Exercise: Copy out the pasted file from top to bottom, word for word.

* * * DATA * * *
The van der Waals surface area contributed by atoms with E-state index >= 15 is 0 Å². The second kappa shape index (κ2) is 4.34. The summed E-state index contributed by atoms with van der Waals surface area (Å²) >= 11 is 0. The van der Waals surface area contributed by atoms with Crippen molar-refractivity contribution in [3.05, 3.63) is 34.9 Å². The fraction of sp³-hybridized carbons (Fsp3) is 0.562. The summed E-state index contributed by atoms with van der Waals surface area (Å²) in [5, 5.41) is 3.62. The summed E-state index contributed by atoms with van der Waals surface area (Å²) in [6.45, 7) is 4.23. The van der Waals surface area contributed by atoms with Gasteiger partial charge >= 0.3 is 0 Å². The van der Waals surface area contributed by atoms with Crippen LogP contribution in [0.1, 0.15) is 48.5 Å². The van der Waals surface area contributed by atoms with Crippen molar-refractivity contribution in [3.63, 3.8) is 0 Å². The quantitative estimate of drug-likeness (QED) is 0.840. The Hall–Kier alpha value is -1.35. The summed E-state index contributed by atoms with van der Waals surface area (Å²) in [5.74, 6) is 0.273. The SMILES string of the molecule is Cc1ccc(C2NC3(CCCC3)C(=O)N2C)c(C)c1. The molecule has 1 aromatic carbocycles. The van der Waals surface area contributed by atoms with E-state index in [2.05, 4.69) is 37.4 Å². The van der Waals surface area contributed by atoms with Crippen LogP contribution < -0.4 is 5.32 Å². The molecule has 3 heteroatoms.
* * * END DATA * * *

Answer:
The van der Waals surface area contributed by atoms with E-state index >= 15 is 0 Å². The second kappa shape index (κ2) is 4.34. The summed E-state index contributed by atoms with van der Waals surface area (Å²) >= 11 is 0. The van der Waals surface area contributed by atoms with Crippen molar-refractivity contribution in [3.05, 3.63) is 34.9 Å². The fraction of sp³-hybridized carbons (Fsp3) is 0.562. The summed E-state index contributed by atoms with van der Waals surface area (Å²) in [5, 5.41) is 3.62. The summed E-state index contributed by atoms with van der Waals surface area (Å²) in [6.45, 7) is 4.23. The van der Waals surface area contributed by atoms with Gasteiger partial charge >= 0.3 is 0 Å². The van der Waals surface area contributed by atoms with Crippen LogP contribution in [0.1, 0.15) is 48.5 Å². The van der Waals surface area contributed by atoms with Crippen molar-refractivity contribution in [3.63, 3.8) is 0 Å². The quantitative estimate of drug-likeness (QED) is 0.840. The Hall–Kier alpha value is -1.35. The summed E-state index contributed by atoms with van der Waals surface area (Å²) in [5.74, 6) is 0.273. The SMILES string of the molecule is Cc1ccc(C2NC3(CCCC3)C(=O)N2C)c(C)c1. The molecule has 1 aromatic carbocycles. The van der Waals surface area contributed by atoms with E-state index in [2.05, 4.69) is 37.4 Å². The van der Waals surface area contributed by atoms with Crippen LogP contribution < -0.4 is 5.32 Å². The molecule has 3 heteroatoms.